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February
18th 2008
How do birds decide where to live?

Posted under bird behavior & science

Over the years, my wife and I have watched many birds pass through our yards.  Some show up day after day; some are around for a few months in summer but not the rest of the year; some pass through and are never seen again.  We’re pretty sure that some of the regular visitors really are regular visitors: it’s the same birds showing up every year, not a different pair of phoebes (for example).  Of course it’s hard to know for sure.  At any rate, we have always wondered why some birds decide to stick around and others don’t, and how birds decide when to move along.  Well, Science Daily has a story about some research related to this issue.  It’s pretty interesting; for one thing, “the rich get richer” isn’t just a principle that applies to people:

 “The birds in the lush mangrove have access to more insects, which helps them maintain their weight,” says Studds. “This helps them to leave sooner on spring migration and arrive sooner in the more southern breeding areas, where spring is just beginning,” The birds in the dry area, however, need about another seven days to bulk up, “a long time,” says Studds. The later start means that by the time they head north, the southern breeding habitat is already taken and the birds have to keep flying, some as far north as Canada, to find the right spring conditions for breeding.

 

The Science Daily article gives a good summary, but if you want more: The study appears in the February 18 issue of the Proceedings of the National Academy of Sciences. Co-authors of the paper are Peter Marra, of the Smithsonian Migratory Bird Center, and Kurt Kyser, of Queen’s University, Ontario. 

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February
13th 2008
Crow adopts cat

Posted under bird behavior & entertainment

Here’s a video people have been sending around (thanks to my wife for passing it along to me!)  Cross-species adoption isn’t unknown — in fact, female lions have been known to adopt impala, though this always ends badly when another lion comes around for a visit — but a bird adopting a cat is a new one on me!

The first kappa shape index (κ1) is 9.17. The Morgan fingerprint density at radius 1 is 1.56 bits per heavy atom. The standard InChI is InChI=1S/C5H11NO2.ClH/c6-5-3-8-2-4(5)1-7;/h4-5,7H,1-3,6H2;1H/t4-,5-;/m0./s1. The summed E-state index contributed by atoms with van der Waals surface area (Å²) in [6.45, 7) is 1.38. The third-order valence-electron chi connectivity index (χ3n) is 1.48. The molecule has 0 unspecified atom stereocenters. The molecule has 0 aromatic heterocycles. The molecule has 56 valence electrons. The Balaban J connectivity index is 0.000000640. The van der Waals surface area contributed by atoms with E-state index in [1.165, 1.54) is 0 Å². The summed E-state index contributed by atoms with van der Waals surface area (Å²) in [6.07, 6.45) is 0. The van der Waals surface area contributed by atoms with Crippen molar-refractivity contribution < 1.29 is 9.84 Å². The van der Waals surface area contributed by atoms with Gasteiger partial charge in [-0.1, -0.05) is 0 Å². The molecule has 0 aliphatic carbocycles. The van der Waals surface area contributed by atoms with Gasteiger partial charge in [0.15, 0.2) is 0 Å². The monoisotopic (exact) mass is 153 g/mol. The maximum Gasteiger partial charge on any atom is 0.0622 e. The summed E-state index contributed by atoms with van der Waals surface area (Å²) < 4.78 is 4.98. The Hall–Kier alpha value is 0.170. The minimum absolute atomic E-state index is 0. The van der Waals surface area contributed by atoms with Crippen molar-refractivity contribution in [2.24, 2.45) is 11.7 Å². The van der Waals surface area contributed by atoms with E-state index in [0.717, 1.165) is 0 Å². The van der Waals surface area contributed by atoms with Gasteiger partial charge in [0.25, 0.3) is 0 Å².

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February
1st 2008
Berkeley Aquatic Park planning

Posted under activism & bird behavior & local birds

Egret shading the waterThis is an egret at Berkeley’s Aquatic Park, shading the water so it can see the fish.   The City of Berkeley is considering some changes to the water flow at the park.  These changes will increase the water exchange with the Bay (that’s good: it will improve water quality in the park) but will also allow the City to dump more storm water into the park (that’s bad: water from the streets carries oil, detergents, brake dust, etc. that are bad for the environment).  The project has just started the environmental review process.  See the “activism” category if you want to get involved.

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February
1st 2008
Fickle Female Lark Buntings: some years they like this, some years they like that.

Posted under bird behavior & science

Science Daily has a summary of a Science Journal study of how female lark buntings choose their mates.  It “adds a surprising new twist to the evolutionary theory of sexual selection. Researchers at the University of California, Santa Cruz, discovered that female lark buntings show strong preferences for certain traits in the males, but those preferences change from year to year.” 

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January
30th 2008
How does an Anna’s Hummingbird chirp?

Posted under bird behavior & science

One of life’s little mysteries has been solved: the distinctive high-pitched “chirp” that a male Anna’s hummingbird can make is generated by the tail feathers, it’s not a vocal sound at all! BBC News has an article about it, with a link to the sound (worth hearing) and a poor-quality, far-away soundless video preceded by an ad (not worth watching).  By the way, this is not the chip-chip-chip sound, which is indeed a vocalization, it’s a special CHEEP that the hummingbird makes only at the bottom of a steep dive.